A Photographer’s Guide to Rates and Pricing

Cost of a Photograph

A photographer’s equipment is expensive and subject to wear and tear. In time it would need to be replaced. This needs to be carefully calculated for every piece of equipment that you will use.

As an example, I use a camera with that costs ‘y’. After checking with the manufacturer I know that the shutter is good for a certain number of shots. We will call this number ‘z’. Based the estimated number of shots I plan to take in a year (s) and on inflation of i% over that period I would need to make ‘x’ per photo in order to replace my camera when it wears out. So here we go with the maths:

x= Cost per photo
y= Purchase price of camera
z= Number of shots that the camera is rated for
s= Estimated number of shots per year
i= Estimated inflation


So let’s try an example without being currency specific:

Your camera cost you 10,000 – y (cheap camera)
Your camera is good for 50,000 shots – z
You estimate that you will take 22,000 shots per year (100 shots per day for 220 working days per year) – s
Average inflation = 5% – i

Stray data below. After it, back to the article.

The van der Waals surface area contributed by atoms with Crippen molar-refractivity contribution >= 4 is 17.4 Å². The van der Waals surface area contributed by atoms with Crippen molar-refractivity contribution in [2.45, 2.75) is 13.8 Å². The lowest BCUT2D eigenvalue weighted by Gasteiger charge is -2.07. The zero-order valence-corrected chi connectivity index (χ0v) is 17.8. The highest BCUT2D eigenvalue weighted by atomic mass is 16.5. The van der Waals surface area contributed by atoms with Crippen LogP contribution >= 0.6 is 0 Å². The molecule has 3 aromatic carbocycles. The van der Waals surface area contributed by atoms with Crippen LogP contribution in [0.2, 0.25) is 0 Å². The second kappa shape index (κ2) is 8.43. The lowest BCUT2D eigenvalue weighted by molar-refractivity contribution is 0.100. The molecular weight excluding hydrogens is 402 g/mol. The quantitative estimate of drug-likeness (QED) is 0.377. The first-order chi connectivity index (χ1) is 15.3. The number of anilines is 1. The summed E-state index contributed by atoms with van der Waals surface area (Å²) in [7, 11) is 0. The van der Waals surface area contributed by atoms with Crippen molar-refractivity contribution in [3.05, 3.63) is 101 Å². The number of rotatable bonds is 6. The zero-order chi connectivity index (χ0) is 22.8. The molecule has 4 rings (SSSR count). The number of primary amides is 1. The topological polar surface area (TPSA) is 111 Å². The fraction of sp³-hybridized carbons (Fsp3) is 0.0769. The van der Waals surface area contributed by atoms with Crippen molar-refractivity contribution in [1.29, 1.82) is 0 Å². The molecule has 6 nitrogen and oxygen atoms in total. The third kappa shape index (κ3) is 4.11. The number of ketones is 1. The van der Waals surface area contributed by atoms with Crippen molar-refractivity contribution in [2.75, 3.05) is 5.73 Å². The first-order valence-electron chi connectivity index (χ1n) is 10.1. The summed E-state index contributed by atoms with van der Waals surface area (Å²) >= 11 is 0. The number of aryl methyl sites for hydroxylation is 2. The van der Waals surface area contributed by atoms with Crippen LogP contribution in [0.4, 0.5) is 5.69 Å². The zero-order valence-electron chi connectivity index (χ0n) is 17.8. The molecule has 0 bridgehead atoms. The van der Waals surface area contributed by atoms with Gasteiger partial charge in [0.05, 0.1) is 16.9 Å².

So we plug it into the formula and see what comes out.

x=(10,000/50,000)* ((50,000/22,000)+(50,000/22,000)*(5/100)))
x=(0.2)* ((2.3)+((2.3)*(0.05)))
x=(0.2)* ((2.3)+(0.115))

So you need to build in a rate 0.48 per photo you take just for your camera. There is one more variable for this formula, wastage. If you are experienced you may find that over 80% of your shots are final. But if you find that you have to take 100 shots to get 50 that you are prepared to supply the client you would need to double your rate. So an experienced photographer would need to multiply the rate by 1.2 or less and a less experienced photographer would need to multiple the rate by 2 or more.

You need to repeat this calculation for each piece of equipment including lenses, flashes, memory cards and batteries. Don’t underestimate the batteries.

Bear in mind that the number of good shots will also depend on the type of photography. Portraits are fairly easy once you have tested the light positions you should be good to go. On commercial photography you may waste a lot more shots because of having to reposition lights for each product in a shoot. Weddings can result in a high number of shots being wasted because of changing lighting conditions as you move from venue to venue.

3 thoughts on “A Photographer’s Guide to Rates and Pricing”

  1. I am a hobbyist and have been approached for a few jobs, and have worked out pricing similar, but had not included school fees, will include going forward, so thank you, and the article as a whole I found very informative.


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